Built to Scale

Dividers on a drawing

Set the divider to the dimension you want to capture.

I was modeling a Gimson table in SketchUp using scaled drawings Stickley had published in The Craftsman as a reference and having problems determining dimensions for individual parts using the scale. Apparently my thumbnail marking position on a ruler was an unreliable method for transferring dimensions – even if I managed to move the ruler to the scale without my finger slipping, it still wasn’t precise enough to measure small parts. If only, I thought, there was a tool that could let me capture a set length, then show that length on the scale to determine a dimension.

Place the dividers on the scale and determine the dimension of the part.

Place the dividers on the scale and determine the dimension of the part.

Then, a moment of epiphany, or at least of a moment of “why didn’t this occur to me sooner:” dividers, of course! Dividers are useful in the shop; they can be used to, amongst other things,  mark consistent lengths, lay out dovetails, and create proportions when designing.  They can also easily transfer dimensions from drawing to scale. It was a simple matter to set the dividers on the model, then on the scale, using it to determine the actual dimensions of the part.

— Michael Crow

• Now available: Michael’s new book, “Building Classic Arts & Crafts Furniture” (Popular Woodworking), with 33 shop drawings for Charles Limbert pieces.

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About Michael Crow

Michael Crow is the author of "Building Classic Arts and Crafts Furniture: Shop Drawings for 33 traditional Charles Limbert Projects." He can often be found working on his Craftsman bungalow or building furniture for it. Follow his work at www.1910craftsman.com.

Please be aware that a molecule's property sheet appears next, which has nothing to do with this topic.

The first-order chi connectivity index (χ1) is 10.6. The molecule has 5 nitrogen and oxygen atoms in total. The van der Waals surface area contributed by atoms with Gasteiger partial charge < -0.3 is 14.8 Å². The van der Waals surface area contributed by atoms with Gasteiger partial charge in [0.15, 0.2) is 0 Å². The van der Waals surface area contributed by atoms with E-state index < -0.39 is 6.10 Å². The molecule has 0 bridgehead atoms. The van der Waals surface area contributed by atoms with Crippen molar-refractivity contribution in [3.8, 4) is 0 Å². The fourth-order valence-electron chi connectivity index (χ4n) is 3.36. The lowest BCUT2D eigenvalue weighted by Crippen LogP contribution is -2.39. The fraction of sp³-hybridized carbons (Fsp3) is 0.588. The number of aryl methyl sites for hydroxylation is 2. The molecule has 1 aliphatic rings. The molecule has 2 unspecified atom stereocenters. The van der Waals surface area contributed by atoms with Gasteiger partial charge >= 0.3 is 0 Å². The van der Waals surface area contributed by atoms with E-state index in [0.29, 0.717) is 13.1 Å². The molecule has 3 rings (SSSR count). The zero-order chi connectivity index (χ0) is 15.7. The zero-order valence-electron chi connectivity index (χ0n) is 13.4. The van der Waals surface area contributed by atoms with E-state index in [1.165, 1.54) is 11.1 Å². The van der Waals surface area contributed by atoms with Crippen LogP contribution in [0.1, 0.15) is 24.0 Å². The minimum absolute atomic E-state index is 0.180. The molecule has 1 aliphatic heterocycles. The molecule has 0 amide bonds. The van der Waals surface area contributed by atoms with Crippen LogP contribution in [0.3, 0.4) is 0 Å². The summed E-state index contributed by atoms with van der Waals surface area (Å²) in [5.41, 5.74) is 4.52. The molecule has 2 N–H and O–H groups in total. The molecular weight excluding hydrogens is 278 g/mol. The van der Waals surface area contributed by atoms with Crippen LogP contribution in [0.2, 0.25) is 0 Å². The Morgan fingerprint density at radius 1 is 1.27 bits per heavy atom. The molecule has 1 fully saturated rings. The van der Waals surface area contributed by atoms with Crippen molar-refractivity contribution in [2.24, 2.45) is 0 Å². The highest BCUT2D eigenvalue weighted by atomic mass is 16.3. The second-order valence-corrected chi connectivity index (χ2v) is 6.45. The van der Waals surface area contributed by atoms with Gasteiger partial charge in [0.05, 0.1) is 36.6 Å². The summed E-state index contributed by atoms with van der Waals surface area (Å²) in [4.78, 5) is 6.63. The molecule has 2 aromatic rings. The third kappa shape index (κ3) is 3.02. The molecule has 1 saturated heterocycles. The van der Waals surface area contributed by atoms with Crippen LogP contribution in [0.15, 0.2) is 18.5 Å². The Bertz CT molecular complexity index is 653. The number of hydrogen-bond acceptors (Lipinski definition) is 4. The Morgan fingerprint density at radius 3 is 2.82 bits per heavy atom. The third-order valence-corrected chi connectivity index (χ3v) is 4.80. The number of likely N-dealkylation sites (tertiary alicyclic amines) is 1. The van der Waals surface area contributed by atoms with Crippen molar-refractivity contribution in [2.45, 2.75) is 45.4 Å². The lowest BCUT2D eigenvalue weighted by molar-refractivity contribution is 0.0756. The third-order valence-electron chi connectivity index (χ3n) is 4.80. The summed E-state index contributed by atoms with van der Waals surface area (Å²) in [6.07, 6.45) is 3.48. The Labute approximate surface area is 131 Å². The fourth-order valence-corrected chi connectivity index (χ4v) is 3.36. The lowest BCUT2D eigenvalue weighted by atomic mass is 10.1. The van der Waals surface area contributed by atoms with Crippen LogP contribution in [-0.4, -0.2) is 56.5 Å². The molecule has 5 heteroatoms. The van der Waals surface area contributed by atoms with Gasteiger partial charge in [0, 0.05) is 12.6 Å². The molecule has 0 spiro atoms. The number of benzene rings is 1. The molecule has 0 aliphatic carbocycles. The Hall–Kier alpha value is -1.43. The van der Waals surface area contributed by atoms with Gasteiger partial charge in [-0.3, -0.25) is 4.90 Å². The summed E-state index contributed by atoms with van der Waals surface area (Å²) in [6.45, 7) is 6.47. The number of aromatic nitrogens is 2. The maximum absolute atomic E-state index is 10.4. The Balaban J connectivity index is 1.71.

3 thoughts on “Built to Scale

  1. Michael Crow Post author

    Albert,

    I think I’ve given up on ebay, but machinist tools are always something I look for at garage sales and antique stores. My favorite machinist tool might be the 4″ double square.

    Michael

    1. Albert Rasch

      Michael,
      That’s one piece I still don’t have.I’ve been meaning to get a variety of them, but the opportunity hasn’t arisen. Those smaller engineer’s squares are perfect for, well, smaller projects and edge work.

      I still check out ebay occasionally, but the connection from out here is so bad that it’s no fun.

      Still and all, there’s usually good deals on groups (lots) of dividers.

      Hey! i just saw your site, and went to take a look at it! Great stuff! Sorry about the exclamation points, but I am excited! I’ve just gotten into the Arts and Craft movement as I feel that 1: It fits in with my limited ability, and 2) As I refine my abilities, the pieces will also be become more refined, and 3) I like the look!

      Take care!
      Albert

  2. Albert Rasch

    Michael,

    I’ve got dozens of dividers in different sizes, designs, and different purposes. There are a lot of machinist’s tools that are very applicable to woodworking, especially if you are the kind of person that needs to work in absolute, accurate numbers. Dial indicators help immensely in setting up machines or even hand tools. Verier or dial calipers help in understanding what a few thousands might look like in a shaving from a plane. 1-2-3 blocks for squaring and clamping items. The list goes on! Take a few moments and look at used machinist’s tools on ebay, then look up the different tools.

    Best regards,
    Albert A Rasch

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